The business judgment rule broadly shields directors from liability for mistakes when acting in a reasonable and informed manner. Precisely what constitutes a reasonable and informed process when directors negotiate the sale of the corporation was discussed by the Delaware Court of Chancery in an unpublished recent decision, Koehler v. NetSpend Holdings, Inc. Judicial review of the sale process considers whether or not the directors were sufficiently informed to obtain the best possible price for the shareholders. Being informed includes independently canvassing the market to determine if higher bids are available. Simply relying on an investment banker's opinion may be insufficient.
A court may review the sales process to determine if it is reasonably likely to produce the best sales price but may not substitute its own process for that created by the directors. However, a reasonable process typically contains certain features. A "fairness opinion" concerning the sales price from an investment banker is a poor substitute for the directors' own investigation, particularly when the directors are negotiating with a single potential purchaser. Another feature of an adequate sales process is a "go shop" provision in the sales agreement allowing the directors to solicit bids from other potential purchasers even after reaching an agreement with the initial bidder. While a "go shop" clause is not mandatory, it is additional evidence that the directors acted reasonably.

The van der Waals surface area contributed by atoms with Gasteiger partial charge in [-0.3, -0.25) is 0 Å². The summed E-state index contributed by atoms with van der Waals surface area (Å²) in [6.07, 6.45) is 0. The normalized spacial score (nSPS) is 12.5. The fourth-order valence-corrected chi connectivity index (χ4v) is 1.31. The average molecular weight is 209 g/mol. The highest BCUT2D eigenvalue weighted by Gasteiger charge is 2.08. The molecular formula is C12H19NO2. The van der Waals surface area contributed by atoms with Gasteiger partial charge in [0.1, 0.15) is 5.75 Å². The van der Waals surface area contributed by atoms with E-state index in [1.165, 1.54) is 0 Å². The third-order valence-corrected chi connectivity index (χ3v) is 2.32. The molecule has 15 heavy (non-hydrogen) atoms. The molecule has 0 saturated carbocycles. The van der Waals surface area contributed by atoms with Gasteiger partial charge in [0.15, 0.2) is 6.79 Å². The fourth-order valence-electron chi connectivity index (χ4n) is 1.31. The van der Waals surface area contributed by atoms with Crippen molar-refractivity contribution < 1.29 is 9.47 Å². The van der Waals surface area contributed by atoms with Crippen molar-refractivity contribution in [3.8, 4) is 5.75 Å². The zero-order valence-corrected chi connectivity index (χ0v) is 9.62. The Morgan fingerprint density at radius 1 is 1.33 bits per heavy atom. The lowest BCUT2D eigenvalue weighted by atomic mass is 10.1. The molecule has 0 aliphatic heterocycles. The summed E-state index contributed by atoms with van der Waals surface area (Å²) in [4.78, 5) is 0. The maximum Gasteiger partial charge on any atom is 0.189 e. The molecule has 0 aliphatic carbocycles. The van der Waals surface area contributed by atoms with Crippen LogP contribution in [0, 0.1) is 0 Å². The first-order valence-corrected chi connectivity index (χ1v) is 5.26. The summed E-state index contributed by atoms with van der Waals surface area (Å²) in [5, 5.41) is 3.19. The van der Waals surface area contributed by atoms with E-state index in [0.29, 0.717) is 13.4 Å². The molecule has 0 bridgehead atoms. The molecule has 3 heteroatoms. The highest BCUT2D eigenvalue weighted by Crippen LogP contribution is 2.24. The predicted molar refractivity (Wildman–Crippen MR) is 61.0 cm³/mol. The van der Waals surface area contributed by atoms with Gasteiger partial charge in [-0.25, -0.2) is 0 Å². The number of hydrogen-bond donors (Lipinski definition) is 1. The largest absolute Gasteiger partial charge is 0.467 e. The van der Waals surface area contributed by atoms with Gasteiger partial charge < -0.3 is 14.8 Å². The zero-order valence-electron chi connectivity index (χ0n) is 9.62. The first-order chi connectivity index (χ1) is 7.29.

A potential purchaser may want the sales agreement to contain a "don't ask-don't waive" clause that, to simplify, prevents a biding potential purchaser from acquiring corporate shares outside of the formally established bidding process or even asking that the formal bidding process be waived. This provision limits the ability of the directors to reopen the sale after bids have been received and may encourage a bidder to make its best offer at the time of the initial bid. The directors' agreement to this clause may or may not be reasonable in a given situation. Directors should not agree to the indefinite duration of the provision since it prevents even the possibility of considering higher bids.
Directors should not expect the business judgment rule to provide blanket protection from shareholders' suits, particularly when the corporation is being sold. While directors are not expected to make perfect decisions, their decisions must be informed. Independent research concerning market conditions is a crucial part of demonstrating that the sale process was reasonable. While no single process must be followed, the more it appears that the directors were not utilizing all available avenues to obtain a maximum price for the shareholders, the more likely the directors will be found liable in a suit by shareholders for failing to act appropriately.